Blessed are the peacemakers, for they shall be called sons of God.

Jesus had a very different way to teach, so simple, but deeper than the oceans in wisdom and truth. What exactly did Jesus mean by his phrase “peacemaker”? Is being a “peacemaker” a possibility in our current culture? Am I a “peacemaker”? Actually the jewish mindset for peace, at the time of Christ, was quite different from what ours is today. For the jewish man in Jesus’ world peace was more than an absence of war or strife. Peace had some powerful positive connotations. Here are some observations about peace from the Full Life Bible Commentary.

“Like some of the other beatitudes, English and Western concepts do not fit the words Jesus uses. Our word “peace” is a pitiful parallel for what Jesus meant. We often define peace as a state opposite of war and peacemaking as putting aside a conflict for a truce – a concept that also fits the classical Greek usage of the word. The Hebrew word shalom better reflects Jesus’ intent. Shalom is a state of wholeness in individuals or nations, including safety, health, and wealth in the context of God’s covenant with His people.
True peace is based on God’s covenant of peace” with his people (Ezek. 37: 26). It is the nature of God’s blessing for his faithful people, who are in right relationship with him. Mere absence of military strife and material wealth are not God’s peace.
God’s peace is much deeper, more thorough, and more meaningful. Numbers 6:24-26 expresses it well: “The Lord bless you and keep you; the Lord make his face shine upon you and be gracious to you; the Lord turn His face toward you and give you peace.” The reference to God’s face speaks of his presence, which is the ultimate source of his peace.”

So what is a peacemaker? The life of a peacemaker is the life of spreading the good news of the gospel of Jesus Christ. Once you have tasted the kindness of our Lord and drunk from His cup of peace, the only response is to spread this life to whomever we can. The perfect example would be the earthly ministry of Jesus. He went about doing good and healing all who were harassed by the enemy. He brought forgiveness, healing, provision, and salvation, He brought God’s peace. Jesus brought shalom everywhere He went. What else could He do, after all, He is the Prince of Peace.

2 Replies to “PEACEMAKER”

  1. Oh Yeah, how could I not take the opportunity to look into the word ‘peacemaker’. What an awesome way to spend some time.
    This is a compound word, made up of two greek words. The first is εἰρήνη – (G1515) eirēnē.
    The Lexicon Results for this word are:
    1) a state of national tranquillity
    a) exemption from the rage and havoc of war
    2) peace between individuals, i.e. harmony, concord
    3) security, safety, prosperity, felicity, (because peace and harmony make and keep things safe and prosperous)
    4) of the Messiah’s peace
    a) the way that leads to peace (salvation)
    5) of Christianity, the tranquil state of a soul assured of its salvation through Christ, and so fearing nothing from God and content with its earthly lot, of whatsoever sort that is
    6) the blessed state of devout and upright men after death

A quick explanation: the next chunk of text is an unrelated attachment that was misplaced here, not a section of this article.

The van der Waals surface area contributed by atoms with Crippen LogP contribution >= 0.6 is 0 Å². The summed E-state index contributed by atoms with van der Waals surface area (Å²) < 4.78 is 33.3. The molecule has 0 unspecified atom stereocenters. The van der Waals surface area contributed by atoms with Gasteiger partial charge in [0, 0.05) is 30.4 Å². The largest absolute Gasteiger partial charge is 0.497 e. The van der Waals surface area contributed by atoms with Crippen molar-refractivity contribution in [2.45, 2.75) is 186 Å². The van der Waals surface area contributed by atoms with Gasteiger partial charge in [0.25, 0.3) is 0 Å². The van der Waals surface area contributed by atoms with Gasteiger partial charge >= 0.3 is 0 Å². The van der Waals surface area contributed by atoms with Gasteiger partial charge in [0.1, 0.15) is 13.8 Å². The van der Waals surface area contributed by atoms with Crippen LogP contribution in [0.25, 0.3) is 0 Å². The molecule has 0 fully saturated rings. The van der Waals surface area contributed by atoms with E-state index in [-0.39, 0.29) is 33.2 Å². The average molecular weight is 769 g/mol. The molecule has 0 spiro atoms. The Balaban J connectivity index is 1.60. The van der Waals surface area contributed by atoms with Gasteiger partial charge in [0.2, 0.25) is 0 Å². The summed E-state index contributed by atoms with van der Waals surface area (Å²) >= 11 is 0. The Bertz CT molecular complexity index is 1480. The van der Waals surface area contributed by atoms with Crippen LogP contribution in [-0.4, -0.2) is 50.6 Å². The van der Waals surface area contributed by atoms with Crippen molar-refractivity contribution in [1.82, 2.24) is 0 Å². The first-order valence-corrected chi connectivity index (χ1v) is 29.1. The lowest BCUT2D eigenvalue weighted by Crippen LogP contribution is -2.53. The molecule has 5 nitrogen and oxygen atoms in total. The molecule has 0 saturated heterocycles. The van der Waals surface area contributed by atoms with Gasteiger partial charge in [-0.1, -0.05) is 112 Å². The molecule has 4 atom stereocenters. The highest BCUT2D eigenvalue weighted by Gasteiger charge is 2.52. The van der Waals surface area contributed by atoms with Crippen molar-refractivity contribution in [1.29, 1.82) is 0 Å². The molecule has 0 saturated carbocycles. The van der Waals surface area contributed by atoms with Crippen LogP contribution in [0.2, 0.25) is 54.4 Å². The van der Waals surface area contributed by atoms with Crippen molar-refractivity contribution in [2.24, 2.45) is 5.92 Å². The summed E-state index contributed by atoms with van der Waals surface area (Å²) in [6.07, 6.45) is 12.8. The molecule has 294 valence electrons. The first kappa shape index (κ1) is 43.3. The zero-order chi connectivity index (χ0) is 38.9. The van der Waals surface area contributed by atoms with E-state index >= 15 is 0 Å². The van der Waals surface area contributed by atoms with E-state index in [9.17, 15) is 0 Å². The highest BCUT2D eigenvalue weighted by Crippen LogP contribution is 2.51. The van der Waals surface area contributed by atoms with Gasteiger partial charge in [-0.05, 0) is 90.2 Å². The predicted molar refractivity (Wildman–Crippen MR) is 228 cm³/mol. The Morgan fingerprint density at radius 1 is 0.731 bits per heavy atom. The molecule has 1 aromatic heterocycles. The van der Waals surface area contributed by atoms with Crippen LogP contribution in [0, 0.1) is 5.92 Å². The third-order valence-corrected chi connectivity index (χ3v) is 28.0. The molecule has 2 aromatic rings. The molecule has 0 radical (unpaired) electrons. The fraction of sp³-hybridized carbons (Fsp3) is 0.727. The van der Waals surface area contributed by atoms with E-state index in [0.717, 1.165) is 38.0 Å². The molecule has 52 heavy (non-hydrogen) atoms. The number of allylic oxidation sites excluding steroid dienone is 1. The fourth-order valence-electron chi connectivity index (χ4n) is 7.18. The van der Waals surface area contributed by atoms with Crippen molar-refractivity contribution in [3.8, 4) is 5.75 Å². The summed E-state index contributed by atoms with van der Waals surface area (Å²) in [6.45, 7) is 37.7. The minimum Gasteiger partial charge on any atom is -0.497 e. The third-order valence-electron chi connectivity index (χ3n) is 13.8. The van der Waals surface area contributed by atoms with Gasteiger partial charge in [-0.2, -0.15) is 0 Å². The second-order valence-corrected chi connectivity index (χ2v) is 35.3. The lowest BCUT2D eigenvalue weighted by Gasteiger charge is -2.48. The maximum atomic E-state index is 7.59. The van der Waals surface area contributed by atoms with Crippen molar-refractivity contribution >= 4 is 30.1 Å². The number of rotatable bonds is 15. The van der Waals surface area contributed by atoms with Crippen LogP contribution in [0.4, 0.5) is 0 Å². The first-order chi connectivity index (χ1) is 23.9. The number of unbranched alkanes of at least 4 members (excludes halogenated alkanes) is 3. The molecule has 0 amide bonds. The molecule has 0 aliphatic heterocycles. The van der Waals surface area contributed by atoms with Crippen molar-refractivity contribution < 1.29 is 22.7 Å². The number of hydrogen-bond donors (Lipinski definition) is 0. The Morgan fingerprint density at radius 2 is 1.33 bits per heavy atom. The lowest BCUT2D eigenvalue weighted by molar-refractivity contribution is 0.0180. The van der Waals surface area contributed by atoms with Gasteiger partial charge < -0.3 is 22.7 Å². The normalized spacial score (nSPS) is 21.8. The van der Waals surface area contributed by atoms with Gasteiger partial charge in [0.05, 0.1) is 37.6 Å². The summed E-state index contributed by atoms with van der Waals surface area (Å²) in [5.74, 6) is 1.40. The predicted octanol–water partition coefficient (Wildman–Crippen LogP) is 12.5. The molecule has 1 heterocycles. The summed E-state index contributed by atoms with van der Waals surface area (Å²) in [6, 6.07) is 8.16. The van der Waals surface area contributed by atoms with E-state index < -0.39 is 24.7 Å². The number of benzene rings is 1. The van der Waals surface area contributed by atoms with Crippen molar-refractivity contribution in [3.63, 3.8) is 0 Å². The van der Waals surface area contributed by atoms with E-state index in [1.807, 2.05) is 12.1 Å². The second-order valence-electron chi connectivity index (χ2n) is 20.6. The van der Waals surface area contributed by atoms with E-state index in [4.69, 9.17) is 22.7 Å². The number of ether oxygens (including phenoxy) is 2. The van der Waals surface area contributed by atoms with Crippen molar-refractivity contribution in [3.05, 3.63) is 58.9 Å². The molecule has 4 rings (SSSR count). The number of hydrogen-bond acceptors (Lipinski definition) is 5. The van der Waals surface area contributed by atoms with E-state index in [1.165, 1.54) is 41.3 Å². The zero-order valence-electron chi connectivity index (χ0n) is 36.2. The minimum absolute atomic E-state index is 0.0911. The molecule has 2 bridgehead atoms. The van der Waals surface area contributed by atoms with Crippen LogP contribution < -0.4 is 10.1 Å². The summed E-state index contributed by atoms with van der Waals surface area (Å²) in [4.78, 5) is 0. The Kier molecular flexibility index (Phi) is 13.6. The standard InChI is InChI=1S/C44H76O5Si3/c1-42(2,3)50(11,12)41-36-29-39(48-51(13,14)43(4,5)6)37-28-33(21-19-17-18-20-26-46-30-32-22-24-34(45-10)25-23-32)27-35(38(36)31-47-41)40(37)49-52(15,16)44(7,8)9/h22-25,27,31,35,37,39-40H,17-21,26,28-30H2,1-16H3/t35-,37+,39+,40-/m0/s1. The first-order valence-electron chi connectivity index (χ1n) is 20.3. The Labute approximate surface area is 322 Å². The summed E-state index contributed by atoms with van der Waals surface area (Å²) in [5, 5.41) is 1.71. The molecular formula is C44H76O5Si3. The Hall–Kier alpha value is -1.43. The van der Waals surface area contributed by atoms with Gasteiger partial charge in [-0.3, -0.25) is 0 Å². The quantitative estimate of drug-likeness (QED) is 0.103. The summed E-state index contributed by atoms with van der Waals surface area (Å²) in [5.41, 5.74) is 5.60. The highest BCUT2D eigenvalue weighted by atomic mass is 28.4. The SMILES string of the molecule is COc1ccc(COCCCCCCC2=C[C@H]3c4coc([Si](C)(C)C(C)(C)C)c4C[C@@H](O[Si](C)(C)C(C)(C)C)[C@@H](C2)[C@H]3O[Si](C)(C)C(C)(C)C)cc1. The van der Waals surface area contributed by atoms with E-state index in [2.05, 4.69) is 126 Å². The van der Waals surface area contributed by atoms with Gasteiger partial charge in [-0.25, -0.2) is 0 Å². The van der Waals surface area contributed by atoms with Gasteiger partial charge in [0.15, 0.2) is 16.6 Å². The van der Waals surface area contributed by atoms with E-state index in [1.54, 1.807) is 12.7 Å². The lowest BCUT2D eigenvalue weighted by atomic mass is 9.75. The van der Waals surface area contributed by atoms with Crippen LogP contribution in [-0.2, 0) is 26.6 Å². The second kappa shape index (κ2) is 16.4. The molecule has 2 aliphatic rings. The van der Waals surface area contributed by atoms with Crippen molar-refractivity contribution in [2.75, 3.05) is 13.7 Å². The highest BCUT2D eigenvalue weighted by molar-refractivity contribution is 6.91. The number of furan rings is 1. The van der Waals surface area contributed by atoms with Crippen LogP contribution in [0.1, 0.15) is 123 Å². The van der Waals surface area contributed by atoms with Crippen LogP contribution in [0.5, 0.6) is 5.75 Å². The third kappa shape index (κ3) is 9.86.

Points #1 of above seems to describe the shallow understanding or incomplete understanding of this word I had prior to today’s blog. Points #2 & #3 begin to describe the difference between of my initial understanding – the absence of something (war or strife); and a fuller meaning – the presence of something (harmony). Two people(s) can be at worldly peace (tolerate each other) yet not have the ‘Peace of God’. Points #4 & #5 really drive it home. Point #6 will take some meditation on my part.

    Some other interesting facts about this word; Strong’s Number G1515 matches the Greek εἰρήνη (eirēnē), which occurs 93 times in 85 verses in the Greek concordance of the NASB. Jesus used this word and many times in bestowing the peace of God on the person he had healed or merely stating “Peace be with you” to those He was addressing. With a fuller meaning of this word, reading the passages using this word is worth one’s time.

    I found this quote from Matthew Henry interesting; “They shall be called the children of God; it will be an evidence to themselves that they are so; God will own them as such, and herein they will resemble him. He is the God of peace; the Son of God is the Prince of peace; the Spirit of adoption is a Spirit of peace.”

    Somewhat off topic but this also caught my attention, a quote by David Guzik. “The character traits described in the Beatitudes are not valued by our modern culture. We don’t recognize or give awards to the “Most Pure in Heart” or “Most Poor in Spirit.” Though our culture doesn’t think much of these character traits, they do described the character of the citizens of God’s kingdom.”

    Every commentary I read and listened to describe this peacemaker as not one merely working to get out of strife but working to bring about an unshakeable state of peace through reconciled fellowship with God, not only within himself but all those around him or her. I will have to rethink my peacemaker mentality to include compassion for my enemy’s souls and not just stopping peacemaking when the strife ends.

    Thanks again for the interesting insight and more so for the invitation to delve into the word of God!

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